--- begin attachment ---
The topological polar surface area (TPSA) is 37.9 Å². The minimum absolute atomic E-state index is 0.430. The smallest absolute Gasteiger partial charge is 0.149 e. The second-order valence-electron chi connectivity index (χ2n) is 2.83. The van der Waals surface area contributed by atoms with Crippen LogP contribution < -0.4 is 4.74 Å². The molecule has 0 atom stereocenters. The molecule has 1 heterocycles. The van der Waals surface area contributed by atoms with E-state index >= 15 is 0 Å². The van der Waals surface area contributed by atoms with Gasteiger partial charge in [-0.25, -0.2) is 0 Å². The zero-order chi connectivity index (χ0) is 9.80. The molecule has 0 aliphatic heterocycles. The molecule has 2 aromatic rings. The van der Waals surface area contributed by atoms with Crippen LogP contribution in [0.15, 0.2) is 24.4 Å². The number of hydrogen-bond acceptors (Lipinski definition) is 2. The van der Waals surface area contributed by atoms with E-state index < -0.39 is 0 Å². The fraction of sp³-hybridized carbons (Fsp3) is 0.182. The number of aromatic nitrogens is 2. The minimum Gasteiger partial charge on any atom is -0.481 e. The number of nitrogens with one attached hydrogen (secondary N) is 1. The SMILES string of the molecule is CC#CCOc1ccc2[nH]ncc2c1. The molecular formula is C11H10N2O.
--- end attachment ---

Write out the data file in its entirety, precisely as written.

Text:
The topological polar surface area (TPSA) is 37.9 Å². The minimum absolute atomic E-state index is 0.430. The smallest absolute Gasteiger partial charge is 0.149 e. The second-order valence-electron chi connectivity index (χ2n) is 2.83. The van der Waals surface area contributed by atoms with Crippen LogP contribution < -0.4 is 4.74 Å². The molecule has 0 atom stereocenters. The molecule has 1 heterocycles. The van der Waals surface area contributed by atoms with E-state index >= 15 is 0 Å². The van der Waals surface area contributed by atoms with Gasteiger partial charge in [-0.25, -0.2) is 0 Å². The zero-order chi connectivity index (χ0) is 9.80. The molecule has 0 aliphatic heterocycles. The molecule has 2 aromatic rings. The van der Waals surface area contributed by atoms with Crippen LogP contribution in [0.15, 0.2) is 24.4 Å². The number of hydrogen-bond acceptors (Lipinski definition) is 2. The van der Waals surface area contributed by atoms with E-state index < -0.39 is 0 Å². The fraction of sp³-hybridized carbons (Fsp3) is 0.182. The number of aromatic nitrogens is 2. The minimum Gasteiger partial charge on any atom is -0.481 e. The number of nitrogens with one attached hydrogen (secondary N) is 1. The SMILES string of the molecule is CC#CCOc1ccc2[nH]ncc2c1. The molecular formula is C11H10N2O.